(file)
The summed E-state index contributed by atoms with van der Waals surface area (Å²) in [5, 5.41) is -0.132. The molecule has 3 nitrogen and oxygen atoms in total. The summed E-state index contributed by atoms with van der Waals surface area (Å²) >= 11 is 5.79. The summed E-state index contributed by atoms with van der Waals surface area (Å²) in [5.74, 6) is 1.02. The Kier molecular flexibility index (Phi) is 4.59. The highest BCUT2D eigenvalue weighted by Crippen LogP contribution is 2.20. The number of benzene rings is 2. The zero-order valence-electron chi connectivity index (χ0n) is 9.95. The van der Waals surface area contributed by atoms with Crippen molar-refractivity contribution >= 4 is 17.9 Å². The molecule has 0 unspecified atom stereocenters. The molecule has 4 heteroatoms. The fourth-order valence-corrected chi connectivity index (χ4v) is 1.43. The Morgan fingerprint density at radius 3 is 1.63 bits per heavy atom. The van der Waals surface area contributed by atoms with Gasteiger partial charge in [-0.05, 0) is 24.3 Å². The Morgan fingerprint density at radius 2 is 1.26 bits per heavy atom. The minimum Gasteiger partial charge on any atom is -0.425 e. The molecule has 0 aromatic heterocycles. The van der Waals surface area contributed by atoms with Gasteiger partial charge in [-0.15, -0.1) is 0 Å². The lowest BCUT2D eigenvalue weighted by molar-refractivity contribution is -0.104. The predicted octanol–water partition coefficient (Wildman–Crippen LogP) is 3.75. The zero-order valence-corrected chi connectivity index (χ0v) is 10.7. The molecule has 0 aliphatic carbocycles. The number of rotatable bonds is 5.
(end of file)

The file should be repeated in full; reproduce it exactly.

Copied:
The summed E-state index contributed by atoms with van der Waals surface area (Å²) in [5, 5.41) is -0.132. The molecule has 3 nitrogen and oxygen atoms in total. The summed E-state index contributed by atoms with van der Waals surface area (Å²) >= 11 is 5.79. The summed E-state index contributed by atoms with van der Waals surface area (Å²) in [5.74, 6) is 1.02. The Kier molecular flexibility index (Phi) is 4.59. The highest BCUT2D eigenvalue weighted by Crippen LogP contribution is 2.20. The number of benzene rings is 2. The zero-order valence-electron chi connectivity index (χ0n) is 9.95. The van der Waals surface area contributed by atoms with Crippen molar-refractivity contribution >= 4 is 17.9 Å². The molecule has 0 unspecified atom stereocenters. The molecule has 4 heteroatoms. The fourth-order valence-corrected chi connectivity index (χ4v) is 1.43. The Morgan fingerprint density at radius 3 is 1.63 bits per heavy atom. The van der Waals surface area contributed by atoms with Gasteiger partial charge in [-0.05, 0) is 24.3 Å². The Morgan fingerprint density at radius 2 is 1.26 bits per heavy atom. The minimum Gasteiger partial charge on any atom is -0.425 e. The molecule has 0 aromatic heterocycles. The van der Waals surface area contributed by atoms with Gasteiger partial charge in [-0.15, -0.1) is 0 Å². The lowest BCUT2D eigenvalue weighted by molar-refractivity contribution is -0.104. The predicted octanol–water partition coefficient (Wildman–Crippen LogP) is 3.75. The zero-order valence-corrected chi connectivity index (χ0v) is 10.7. The molecule has 0 aliphatic carbocycles. The number of rotatable bonds is 5.